Russia blames Ukraine for stalling prisoner swaps

In comments to Russia’s state Interfax news agency on Wednesday, Commissioner Tatiana Moskalkova blamed Kyiv authorities for roadblocking efforts to secure the release of additional POWs held by each side.

Russia’s human rights commissioner has alleged that Ukraine is making “far-fetched demands” that are preventing further exchanges of prisoners of war between the two warring nations.

In comments to Russia’s state Interfax news agency on Wednesday, Commissioner Tatiana Moskalkova blamed Kyiv authorities for roadblocking efforts to secure the release of additional POWs held by each side.

She did not specify what demands from Ukraine were stalling the prisoner swap negotiations. Ukrainian officials had no immediate response to Moskalkova’s accusations.

The latest trade of captives occurred in early February when Russia and Ukraine exchanged 200 POWs each, marking the 51st prisoner exchange since the full-scale invasion began, according to Kyiv’s estimates.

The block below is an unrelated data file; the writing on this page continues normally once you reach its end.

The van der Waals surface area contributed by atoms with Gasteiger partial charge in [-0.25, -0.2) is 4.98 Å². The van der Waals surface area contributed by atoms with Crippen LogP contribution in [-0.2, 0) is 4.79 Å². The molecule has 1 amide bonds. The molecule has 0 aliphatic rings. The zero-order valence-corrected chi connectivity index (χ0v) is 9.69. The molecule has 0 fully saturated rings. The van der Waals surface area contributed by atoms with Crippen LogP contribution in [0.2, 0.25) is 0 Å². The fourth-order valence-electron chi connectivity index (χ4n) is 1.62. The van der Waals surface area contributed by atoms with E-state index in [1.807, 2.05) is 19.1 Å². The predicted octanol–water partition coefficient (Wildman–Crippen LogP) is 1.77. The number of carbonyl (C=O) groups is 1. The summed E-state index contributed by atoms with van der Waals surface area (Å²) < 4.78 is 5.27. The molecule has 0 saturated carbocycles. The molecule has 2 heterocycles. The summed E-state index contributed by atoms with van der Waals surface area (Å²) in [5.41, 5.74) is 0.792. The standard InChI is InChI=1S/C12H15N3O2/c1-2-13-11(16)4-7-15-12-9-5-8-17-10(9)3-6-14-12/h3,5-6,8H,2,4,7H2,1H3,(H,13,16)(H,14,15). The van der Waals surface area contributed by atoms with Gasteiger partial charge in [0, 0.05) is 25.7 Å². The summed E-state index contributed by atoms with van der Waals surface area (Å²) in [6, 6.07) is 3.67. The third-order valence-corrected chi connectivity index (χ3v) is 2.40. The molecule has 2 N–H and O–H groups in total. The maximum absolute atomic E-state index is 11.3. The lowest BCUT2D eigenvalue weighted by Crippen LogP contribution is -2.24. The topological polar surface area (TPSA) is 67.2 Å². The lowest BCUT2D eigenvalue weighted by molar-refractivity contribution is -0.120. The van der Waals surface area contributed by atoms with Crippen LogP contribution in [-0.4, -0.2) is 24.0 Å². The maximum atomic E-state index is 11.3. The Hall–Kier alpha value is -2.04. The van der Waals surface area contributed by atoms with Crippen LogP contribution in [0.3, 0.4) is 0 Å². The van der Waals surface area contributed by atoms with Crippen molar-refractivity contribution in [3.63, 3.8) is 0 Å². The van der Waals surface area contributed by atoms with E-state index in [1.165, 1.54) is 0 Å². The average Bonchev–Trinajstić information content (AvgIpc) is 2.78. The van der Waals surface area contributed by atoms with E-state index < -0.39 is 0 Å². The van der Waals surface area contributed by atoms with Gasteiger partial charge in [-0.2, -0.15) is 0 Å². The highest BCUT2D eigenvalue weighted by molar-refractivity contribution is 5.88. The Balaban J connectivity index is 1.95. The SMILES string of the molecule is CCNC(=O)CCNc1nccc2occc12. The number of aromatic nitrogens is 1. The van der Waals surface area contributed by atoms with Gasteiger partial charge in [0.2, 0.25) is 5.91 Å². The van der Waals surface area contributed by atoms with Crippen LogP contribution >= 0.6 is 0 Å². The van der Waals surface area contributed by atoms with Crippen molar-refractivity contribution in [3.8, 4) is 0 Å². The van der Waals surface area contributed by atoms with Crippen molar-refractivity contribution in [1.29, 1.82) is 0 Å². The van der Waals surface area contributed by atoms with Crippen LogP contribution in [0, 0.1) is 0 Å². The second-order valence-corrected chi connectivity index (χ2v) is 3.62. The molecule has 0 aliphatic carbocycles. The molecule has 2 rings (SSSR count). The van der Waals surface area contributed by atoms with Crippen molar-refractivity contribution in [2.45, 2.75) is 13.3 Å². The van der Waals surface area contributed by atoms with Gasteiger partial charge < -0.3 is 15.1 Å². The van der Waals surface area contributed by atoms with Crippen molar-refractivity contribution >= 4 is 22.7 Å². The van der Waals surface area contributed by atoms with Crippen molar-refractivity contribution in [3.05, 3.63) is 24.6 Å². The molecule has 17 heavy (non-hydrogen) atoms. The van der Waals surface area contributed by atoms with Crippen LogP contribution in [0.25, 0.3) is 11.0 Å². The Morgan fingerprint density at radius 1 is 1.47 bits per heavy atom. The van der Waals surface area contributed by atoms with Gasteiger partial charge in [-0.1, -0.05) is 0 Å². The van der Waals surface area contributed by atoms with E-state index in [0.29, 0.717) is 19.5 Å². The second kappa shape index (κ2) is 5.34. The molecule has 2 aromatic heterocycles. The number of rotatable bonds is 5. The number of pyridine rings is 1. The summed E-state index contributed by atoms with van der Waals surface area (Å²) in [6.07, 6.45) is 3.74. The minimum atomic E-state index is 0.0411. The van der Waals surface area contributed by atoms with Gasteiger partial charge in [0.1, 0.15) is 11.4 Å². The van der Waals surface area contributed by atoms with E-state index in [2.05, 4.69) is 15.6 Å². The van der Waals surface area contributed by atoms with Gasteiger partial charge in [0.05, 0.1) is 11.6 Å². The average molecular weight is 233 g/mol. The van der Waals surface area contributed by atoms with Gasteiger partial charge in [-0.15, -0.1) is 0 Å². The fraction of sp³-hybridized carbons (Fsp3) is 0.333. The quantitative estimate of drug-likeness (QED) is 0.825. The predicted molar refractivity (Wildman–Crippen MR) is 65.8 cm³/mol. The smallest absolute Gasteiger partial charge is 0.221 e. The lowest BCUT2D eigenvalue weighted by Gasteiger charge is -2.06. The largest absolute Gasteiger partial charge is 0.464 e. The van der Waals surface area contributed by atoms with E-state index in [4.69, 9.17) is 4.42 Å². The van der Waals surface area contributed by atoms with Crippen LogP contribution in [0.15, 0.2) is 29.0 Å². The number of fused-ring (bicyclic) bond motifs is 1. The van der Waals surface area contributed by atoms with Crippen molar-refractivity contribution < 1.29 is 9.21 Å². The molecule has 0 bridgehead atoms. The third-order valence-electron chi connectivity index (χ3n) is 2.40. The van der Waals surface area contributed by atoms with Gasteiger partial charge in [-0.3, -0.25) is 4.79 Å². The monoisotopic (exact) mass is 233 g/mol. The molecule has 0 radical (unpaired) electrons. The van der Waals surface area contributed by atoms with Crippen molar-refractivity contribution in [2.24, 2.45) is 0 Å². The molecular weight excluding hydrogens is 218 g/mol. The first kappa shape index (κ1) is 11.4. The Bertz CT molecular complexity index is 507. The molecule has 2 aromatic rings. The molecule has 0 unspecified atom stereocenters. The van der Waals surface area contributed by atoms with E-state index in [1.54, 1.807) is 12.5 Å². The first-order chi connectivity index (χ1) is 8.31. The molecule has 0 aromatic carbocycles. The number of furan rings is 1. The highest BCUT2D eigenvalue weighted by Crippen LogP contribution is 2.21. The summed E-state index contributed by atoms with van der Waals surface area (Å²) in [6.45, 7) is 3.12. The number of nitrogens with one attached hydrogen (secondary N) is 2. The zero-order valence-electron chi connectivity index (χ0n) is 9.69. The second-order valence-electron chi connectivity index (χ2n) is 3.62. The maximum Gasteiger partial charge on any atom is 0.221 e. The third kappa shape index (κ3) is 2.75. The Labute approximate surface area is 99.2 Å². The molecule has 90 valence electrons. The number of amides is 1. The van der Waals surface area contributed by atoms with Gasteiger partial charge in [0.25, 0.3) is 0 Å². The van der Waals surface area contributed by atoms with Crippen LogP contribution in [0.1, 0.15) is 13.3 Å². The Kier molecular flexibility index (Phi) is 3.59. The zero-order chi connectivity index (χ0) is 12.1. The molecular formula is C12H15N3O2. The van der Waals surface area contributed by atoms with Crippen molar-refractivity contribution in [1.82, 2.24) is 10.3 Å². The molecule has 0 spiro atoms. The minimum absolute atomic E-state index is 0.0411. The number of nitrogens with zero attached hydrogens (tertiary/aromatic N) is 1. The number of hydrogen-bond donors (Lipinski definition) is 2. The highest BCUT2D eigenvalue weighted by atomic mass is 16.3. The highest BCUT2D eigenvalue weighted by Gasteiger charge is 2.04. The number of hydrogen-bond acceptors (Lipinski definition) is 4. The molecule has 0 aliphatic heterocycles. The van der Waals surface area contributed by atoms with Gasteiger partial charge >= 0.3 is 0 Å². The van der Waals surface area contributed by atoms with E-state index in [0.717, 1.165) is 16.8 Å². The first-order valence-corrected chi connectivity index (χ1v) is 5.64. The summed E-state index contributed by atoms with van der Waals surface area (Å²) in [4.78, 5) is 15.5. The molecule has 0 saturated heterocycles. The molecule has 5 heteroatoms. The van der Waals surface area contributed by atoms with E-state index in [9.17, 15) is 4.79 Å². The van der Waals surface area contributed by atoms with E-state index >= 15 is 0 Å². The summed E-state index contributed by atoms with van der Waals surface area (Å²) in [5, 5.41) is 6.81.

Ukraine says over 3,000 of its servicemen have been repatriated so far from Russian custody, with Moscow reporting a similar number freed on its side. The two nations have followed a one-for-one exchange formula.

POW exchanges have been one of the few areas of cooperation between the bitter enemies since Russia’s invasion last February. Both sides have accused the other of torturing prisoners and subjecting them to inhumane conditions.

Previous releases have involved painstaking negotiations, often facilitated by third parties like Saudi Arabia or Turkey providing security guarantees.

Moskalkova’s allegations suggest those negotiations have stalled amid escalating recriminations over the treatment of POWs as the war grinds on with no end in sight.

Valery Kartavtsev, a member of Russia’s POW coordination headquarters, told Interfax “mutual inspections” were still underway but gave no details on impediments to the exchanges resuming.

With casualties mounting, securing the release of prisoners has taken on heightened significance for both Moscow and Kyiv amid widespread fears of potential abuse. Whether new talks can regain momentum remains uncertain.